--By Roshee Lamichhane Bhusal
Nepal’s Needs Beyond Roadblocks
Five months on from the killer quakes, Nepali business is raring to go despite the challenges. As a management student, one finds that a deeper understanding of the interconnectedness and interdependencies of the various segments of the economy is a sine qua non for anyone looking at Nepal’s economy and its needs today.
Inefficient Post-Quake Aid Management
With the motto of resurrecting and building back their badly battered economy into a better shape, Nepalis from all walks of life came together post April 25. The help from the non-resident Nepalis was tremendous. Had the government utilized the grants-in-aid that it received both in cash and kind from nations and people everywhere efficiently, restoration and rehabilitation issues would have been handled more easily and at a much quicker pace. Hence, sadly most of the donors have largely backed out from committing the amount of money they initially wanted to give.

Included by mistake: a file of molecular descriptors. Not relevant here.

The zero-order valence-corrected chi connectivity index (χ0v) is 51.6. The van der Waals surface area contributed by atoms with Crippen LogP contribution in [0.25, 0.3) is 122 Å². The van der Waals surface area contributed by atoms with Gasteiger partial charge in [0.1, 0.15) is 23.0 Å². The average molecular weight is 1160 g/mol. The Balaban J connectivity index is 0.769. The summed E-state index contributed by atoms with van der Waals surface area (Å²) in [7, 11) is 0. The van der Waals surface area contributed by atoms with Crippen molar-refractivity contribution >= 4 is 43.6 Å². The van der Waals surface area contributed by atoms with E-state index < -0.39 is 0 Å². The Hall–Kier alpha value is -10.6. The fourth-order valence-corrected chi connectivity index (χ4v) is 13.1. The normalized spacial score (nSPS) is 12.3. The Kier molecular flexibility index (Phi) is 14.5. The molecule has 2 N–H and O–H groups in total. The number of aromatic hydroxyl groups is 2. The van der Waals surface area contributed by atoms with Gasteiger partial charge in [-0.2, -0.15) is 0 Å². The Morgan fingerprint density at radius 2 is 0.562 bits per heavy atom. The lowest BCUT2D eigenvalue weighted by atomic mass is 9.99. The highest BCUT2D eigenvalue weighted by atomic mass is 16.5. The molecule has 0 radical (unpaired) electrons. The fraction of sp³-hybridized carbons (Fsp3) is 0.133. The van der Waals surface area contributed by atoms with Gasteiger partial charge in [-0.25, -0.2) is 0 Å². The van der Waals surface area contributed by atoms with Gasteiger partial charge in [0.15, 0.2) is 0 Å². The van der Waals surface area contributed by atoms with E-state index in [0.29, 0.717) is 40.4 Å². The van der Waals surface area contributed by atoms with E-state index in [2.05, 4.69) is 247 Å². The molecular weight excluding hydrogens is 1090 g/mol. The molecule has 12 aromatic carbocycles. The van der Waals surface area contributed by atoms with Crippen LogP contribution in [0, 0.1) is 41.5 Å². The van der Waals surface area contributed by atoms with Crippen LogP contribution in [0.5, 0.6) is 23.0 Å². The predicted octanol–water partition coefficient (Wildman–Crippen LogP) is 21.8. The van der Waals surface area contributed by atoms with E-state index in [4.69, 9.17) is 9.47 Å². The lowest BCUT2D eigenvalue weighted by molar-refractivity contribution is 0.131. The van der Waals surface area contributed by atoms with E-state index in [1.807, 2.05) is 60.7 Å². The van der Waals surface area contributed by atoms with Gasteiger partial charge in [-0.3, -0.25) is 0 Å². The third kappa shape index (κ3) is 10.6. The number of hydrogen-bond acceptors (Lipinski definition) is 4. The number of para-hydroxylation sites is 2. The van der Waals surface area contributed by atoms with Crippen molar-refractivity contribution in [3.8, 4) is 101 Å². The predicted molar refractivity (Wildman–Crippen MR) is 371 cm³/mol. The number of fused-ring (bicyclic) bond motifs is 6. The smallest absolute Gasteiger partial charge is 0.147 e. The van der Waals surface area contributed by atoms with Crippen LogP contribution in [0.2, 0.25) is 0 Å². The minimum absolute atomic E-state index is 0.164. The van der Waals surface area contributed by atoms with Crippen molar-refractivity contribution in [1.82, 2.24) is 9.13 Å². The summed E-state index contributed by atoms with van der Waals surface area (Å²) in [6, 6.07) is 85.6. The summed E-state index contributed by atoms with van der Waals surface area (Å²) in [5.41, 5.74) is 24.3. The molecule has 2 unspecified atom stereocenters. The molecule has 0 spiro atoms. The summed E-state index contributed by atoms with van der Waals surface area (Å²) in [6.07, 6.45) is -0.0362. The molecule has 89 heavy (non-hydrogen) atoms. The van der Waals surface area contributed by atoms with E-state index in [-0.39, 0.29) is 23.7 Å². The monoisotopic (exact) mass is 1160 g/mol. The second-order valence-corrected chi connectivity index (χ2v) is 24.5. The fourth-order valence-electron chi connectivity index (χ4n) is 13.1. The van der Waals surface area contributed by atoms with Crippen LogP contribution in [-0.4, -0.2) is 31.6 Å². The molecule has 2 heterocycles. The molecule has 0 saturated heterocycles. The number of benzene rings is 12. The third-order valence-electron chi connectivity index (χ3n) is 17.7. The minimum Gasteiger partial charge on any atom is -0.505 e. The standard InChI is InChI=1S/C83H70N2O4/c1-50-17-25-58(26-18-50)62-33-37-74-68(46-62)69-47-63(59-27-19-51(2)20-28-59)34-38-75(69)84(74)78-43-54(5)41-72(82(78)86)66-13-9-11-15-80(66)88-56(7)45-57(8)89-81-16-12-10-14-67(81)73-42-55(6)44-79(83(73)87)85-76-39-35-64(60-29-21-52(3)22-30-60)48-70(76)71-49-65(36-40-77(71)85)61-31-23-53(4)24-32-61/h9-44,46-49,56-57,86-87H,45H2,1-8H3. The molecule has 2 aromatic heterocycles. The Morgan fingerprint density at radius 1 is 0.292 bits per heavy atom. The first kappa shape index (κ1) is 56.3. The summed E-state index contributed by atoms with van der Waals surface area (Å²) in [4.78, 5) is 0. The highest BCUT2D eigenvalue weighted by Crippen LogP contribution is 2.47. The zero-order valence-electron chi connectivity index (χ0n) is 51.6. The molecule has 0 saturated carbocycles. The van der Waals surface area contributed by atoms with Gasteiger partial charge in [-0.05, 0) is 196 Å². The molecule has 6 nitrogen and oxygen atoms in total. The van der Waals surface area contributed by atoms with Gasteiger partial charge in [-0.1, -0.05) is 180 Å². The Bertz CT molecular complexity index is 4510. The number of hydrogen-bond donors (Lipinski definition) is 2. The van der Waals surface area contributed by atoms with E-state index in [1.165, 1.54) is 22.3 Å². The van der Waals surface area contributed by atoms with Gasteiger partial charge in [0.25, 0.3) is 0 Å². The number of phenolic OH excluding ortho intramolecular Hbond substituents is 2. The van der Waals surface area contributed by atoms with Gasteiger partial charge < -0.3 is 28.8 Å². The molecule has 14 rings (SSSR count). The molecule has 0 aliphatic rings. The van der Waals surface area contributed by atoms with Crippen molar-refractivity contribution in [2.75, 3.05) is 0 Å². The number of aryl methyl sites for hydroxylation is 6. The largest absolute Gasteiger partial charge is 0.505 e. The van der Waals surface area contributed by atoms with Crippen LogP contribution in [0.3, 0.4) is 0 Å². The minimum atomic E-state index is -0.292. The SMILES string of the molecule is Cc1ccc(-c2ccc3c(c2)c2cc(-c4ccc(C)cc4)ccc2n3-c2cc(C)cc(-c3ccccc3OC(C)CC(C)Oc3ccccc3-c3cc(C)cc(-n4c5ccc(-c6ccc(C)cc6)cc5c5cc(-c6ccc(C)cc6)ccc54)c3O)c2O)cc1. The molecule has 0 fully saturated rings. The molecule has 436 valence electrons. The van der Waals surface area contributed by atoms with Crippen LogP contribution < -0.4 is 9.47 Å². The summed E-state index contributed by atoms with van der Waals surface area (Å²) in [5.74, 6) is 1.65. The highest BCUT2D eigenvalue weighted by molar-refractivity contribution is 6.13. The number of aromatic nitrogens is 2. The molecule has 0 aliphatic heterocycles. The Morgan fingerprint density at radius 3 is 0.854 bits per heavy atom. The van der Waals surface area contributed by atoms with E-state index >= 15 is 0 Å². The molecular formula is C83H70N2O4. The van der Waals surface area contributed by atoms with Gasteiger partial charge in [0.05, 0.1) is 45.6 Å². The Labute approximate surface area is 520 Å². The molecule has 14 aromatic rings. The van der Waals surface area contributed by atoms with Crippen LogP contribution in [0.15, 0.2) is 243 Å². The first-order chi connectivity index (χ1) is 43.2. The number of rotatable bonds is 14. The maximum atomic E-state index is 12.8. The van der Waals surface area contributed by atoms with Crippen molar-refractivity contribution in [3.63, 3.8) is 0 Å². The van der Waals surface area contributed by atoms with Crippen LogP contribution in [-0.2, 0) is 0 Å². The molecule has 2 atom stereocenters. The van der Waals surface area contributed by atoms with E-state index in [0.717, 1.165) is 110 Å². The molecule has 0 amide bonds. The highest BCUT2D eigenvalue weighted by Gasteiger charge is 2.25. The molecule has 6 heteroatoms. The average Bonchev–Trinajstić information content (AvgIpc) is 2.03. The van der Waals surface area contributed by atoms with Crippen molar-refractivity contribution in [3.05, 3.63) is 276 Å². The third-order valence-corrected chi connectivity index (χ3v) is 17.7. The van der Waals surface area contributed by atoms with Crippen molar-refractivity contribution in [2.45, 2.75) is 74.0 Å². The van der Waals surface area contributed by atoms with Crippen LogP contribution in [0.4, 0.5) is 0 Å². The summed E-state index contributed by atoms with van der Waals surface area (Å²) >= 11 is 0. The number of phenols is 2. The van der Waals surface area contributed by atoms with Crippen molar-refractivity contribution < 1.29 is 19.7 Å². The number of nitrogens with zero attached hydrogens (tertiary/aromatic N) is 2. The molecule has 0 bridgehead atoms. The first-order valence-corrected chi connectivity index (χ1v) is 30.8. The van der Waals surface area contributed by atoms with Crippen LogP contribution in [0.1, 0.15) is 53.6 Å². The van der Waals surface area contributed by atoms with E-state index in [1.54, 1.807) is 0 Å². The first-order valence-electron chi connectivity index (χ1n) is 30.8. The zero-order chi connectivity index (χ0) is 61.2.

The unprecedented recent destruction is all about decline, death, debility, and debris. GDP per capita has decreased by 23 USD after the earthquake while more than 9,000 people are dead, thousands injured, and half a million houses destroyed. The total amount needed for reconstruction and rehabilitation is estimated at USD 6.7 billion (i.e., 33% of GDP), according to a World Bank report.
Combating Foreign Aid Dependency
Nepal has not been able to unleash its full potential yet and problems such as “rent seeking behaviour” still largely persist as shared by economist Sujeev Shakya (also detailed in his book, Unleashing Nepal). The country’s dependency on foreign aid continues as ever. Corruption, inequality, and injustice abound as anywhere else in the world. Nepal and the Nepali economy can hope to thrive only when burning issues like these are resolved and entrepreneurship is widely encouraged.